For many of us, coffee has been a part of our lives for as long as we remember. I personally began drinking coffee as early as age thirteen, and have enjoyed a cup of coffee daily for the rest of my life. As I got older, I began to drink more coffee and enjoyed experimenting with new kinds of coffee. As the years went on, though, it became apparent to me that while I loved coffee…. I knew every little about this drink that I love so much.
You may be the same as me, and find it hard to actually know much about coffee. If you would like to learn more about coffee and how it came to be the amazing drink that we know it is today, have a look below. This post should give you all the information that you need to get to truly know – and love – the heart and love of coffee at its very best.
The Humble Beginnings of Coffee
For one, coffee never started out in the way that many of us would expect. You see, the coffee plant was, as far as we know, first discovered in the 11th Century, in Ethiopia. It was found with a rich white blossom that held an almost rich, jasmine-like scent. It sat within the core of a beautiful cherry-style fruit, with the coffee bean lodged within the fruit itself.
The leaves of the fruit were seen as magical by many, and for that reason they were often boiled in water and drunk. It was believed to have provided medicinal aids to the people of the time, and before long the coffee plant began to spread as an amazing natural substance. Before long, its name was spreading far and wide across the world.
By the 14th Century, coffee had managed to find itself a major part of the Arabian lifestyle. It was all across the Arabian Peninsula, no more so than in Yemen. It became a major part of the nation’ cultivation cycle, yet for close to three centuries it was drunk in the classic Ethiopian way described above.
The natural climate and style of Yemen made sure that coffee here could grow, thrive and develop into the rich product that we know today. It was one of the reasons why Yemeni coffee harvests were so plentiful and rich in overall volume.
The coffee culture was now beginning to settle into full flow and major swing, and it was now becoming a massive part of the lives of so many on the peninsula. Before long, the tremendous depth of taste, style and strength of this coffee was beginning to shine through and, for many people, it was quickly becoming the perfect example of a superb delicacy.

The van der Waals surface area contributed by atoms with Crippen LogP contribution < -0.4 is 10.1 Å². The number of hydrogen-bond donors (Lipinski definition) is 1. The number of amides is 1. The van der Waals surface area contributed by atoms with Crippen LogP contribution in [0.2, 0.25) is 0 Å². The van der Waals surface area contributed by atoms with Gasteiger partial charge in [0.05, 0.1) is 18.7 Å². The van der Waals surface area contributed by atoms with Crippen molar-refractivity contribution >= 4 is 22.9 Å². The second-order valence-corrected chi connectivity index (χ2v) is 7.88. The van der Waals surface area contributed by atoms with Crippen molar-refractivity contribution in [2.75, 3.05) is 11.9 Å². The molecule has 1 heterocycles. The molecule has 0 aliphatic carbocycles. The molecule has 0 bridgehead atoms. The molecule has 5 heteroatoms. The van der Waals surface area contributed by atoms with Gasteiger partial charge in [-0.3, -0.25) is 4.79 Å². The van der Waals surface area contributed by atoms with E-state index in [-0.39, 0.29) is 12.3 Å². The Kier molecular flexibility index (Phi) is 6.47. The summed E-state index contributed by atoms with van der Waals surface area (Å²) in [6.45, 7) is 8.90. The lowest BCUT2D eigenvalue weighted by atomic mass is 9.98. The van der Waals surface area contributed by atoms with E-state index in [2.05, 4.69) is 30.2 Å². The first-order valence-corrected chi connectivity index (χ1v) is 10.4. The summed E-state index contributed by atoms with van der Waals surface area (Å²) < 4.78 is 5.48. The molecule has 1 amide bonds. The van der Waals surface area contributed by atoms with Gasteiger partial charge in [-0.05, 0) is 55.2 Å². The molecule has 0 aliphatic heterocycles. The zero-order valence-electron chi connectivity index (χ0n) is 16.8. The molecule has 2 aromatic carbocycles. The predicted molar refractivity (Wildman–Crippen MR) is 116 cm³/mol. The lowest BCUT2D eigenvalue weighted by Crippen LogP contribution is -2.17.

However, like anything else in life, it soon moved to a new region. By the 15th century, the coffee culture which was so rich in Ethiopia and Yemen was spreading around the rest of the world.
When Coffee Meets Turkey
The first time that coffee reached the nation of Turkey was in 1555. At this time, of course, it was nothing like the Turkey that we know of today. Then, it was under the reign of Sultan Suleiman the Magnificent and was the Ottoman Empire; one of the single most powerful empires in the history of the human race.
Coffee was introduced to the nation by Ozdemir Pasha. Pasha was the Ottoman Governor of Yemen at the time. When living in Yemen as Governor, he grew fond of the rich taste of coffee and thus decided to take it to the rest of the Empire.
When he did this, it was quickly taken up as one of the most commonly consumed and enjoyed beverages. Not only will you find that this beverage quickly became a major part of the Ottoman lifestyle, but it was quickly altered and changed to help fit with the most specific tastes and enjoyments of the people of the era.
For example, it was at this point that the cultivation and making of coffee changed entirely. Rather than merely using the leaves of the plant for that subtle taste, fire was used. The beans were roasted over a fire, before being finely ground down into a rich dust. Then, it would be used with water and cooked very slowly over a charcoal fire.
Done for long enough, this would create a rich brew of coffee much like what we might be more used to do at this present era. It was therefore transformed again, and with this new and improved means of enjoying this bitter yet wonderful drink, the entire culture around coffee seemed to shift and change to a whole new style.
Before long, it spread to become a major Ottoman delicacy.
Coffee and the Ottoman Empire
At this stage, coffee was beginning to spread even further afield from the Ottoman Empire, and before long it was reaching most parts of the empire itself. Quickly established as a powerful and wonderful part of the cuisine culture found in Ottoman palaces, it was very popular particularly in the courts. Before long, there was even a Chief Coffee Maker put in place; an expert who would provide professional expertise over coffee.
They would brew the coffee of the Sultan or his patron, and then was also seen as someone who would be steadfastly loyal, and a person who was good at keeping secrets and retaining information meant for only a select few. Before long, they became richly trusted associated within the Empire. Indeed, a quick glance through the annals of history of the Ottoman Empire shows that this was a nation that seen coffee as very important; many people went from Chief Coffee Maker to holding the position of Grand Vizier.
It became a major part of palace life and before long was sold en masse to the public, as well. It became quickly a favourite of the people of Istanbul, and before long it was even roasted at home by people instead of bought pre-roasted.